Language Schema Markup
Struggle with hreflangs and disambiguating content between language similar countries like:
This is where the language schema markup comes to the rescue. If you combine all the important language scheme markup attributes such as areaServed, availableLanguage, and alternateName (with the correct language code), you can signal to search engines which content should appear in which places. Again, we learned from practice that implementing hreflang might be more difficult than expected, so we proceeded with language schema markup instead.
Service Schema Markup
Do you offer products and services or only services? Then make sure you markup your pages properly!
The service schema markup is kind of an extension of the Language Schema markup, but has other interesting attributes that you can use to further clarify your content, such as availableChannel, isSimilarTo (other service), serviceType, description and alternateName in particular. All of these attributes can help you design your content around similar services or simply differentiate between them when more than 1 service is offered that is similar to each other.
TechArticle Schema Markup
In our Wordlift blog, there are different types of blog posts: some are more general, some are topic-specific, and some are about the latest technological advances, including scripts or experiments that we regularly run at Wordlift. Although all of these articles are eligible for BlogPosting, we may use the TechArticle scheme so that search engines like Google understand that some articles are much more technical than others. If you find yourself in the same situation, it’s time to play with this scheme
We can also use the schema:about and schema:description attributes to distinguish between similar articles, because in practice more complex concepts require multiple angles to describe them (i.e. multiple blog posts), and doing that in a single blogspot is not the best solution for you in certain cases.
Wrapping It Up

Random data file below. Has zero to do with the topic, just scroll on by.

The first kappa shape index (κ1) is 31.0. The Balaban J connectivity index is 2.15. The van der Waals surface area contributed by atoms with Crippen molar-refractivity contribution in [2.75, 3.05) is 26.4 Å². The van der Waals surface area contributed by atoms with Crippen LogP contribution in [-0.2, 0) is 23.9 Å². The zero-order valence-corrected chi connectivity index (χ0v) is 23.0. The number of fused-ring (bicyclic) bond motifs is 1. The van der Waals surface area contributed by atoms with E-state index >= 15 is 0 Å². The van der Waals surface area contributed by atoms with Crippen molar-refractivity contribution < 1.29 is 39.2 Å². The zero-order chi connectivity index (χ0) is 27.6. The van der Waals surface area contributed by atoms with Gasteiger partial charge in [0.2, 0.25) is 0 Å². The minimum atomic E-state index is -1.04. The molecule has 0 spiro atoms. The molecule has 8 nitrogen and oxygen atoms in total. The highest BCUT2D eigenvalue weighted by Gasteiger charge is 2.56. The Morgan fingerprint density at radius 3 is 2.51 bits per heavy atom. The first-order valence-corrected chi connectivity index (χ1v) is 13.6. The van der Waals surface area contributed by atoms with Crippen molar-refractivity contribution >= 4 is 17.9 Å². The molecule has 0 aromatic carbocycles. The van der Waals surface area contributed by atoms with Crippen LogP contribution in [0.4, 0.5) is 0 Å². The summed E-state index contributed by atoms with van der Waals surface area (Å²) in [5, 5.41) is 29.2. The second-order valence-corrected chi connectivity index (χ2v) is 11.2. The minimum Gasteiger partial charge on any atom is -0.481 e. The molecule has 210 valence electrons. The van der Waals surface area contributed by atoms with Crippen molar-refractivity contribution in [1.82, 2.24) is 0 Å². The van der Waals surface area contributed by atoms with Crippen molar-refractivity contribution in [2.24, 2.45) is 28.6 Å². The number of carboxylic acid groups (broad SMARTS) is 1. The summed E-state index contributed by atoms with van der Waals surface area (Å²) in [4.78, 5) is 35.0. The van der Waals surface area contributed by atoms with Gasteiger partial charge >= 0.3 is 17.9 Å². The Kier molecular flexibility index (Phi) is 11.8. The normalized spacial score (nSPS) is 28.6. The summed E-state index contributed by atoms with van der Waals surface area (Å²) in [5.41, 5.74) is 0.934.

We want to clarify that if you use the right type of schema markup, you can see results in terms of traffic, but also conversions and sales. Designing your content to be understandable and usable is not a trivial task, neither for you as a website owner nor for the search engine bots that have to process it.
WordLift makes it possible to add and use these specific types of schema markup without adding code or going crazy. You and your team do not have to go through a difficult implementation period alone, especially given the fact that more complicated schema markups have yet to be created, as more complex, industry-specific examples are not shown in the schema markup tabs at Schema.org.
There is nothing more powerful than utilizing what you have on your side in the first place. Do you want to learn how you can bring your business to the next level? Book a demo.
Other Frequently Asked Questions
What is the use of schema markup in SEO?
SEO schema markup solutions are used to structure your content on your website, but are also helpful in managing language, audience and crawls.
How do I find schema markup?
The official site for schema markup is Schema.org, where you can find available markups in the schema’s tab. However, we make sure to cover interesting questions about them in our blog that are not answered in online forums or on the Schema.org website itself.
What are the types of schema and how many types of markup are there?
There are many types of SEO schema markup solutions, probably over 100+ on schema.org but some common include the LocalBusiness, Person, Product, Offer, Organization, BreadcrumbList, OpeningHours and so on.
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This content was originally published here.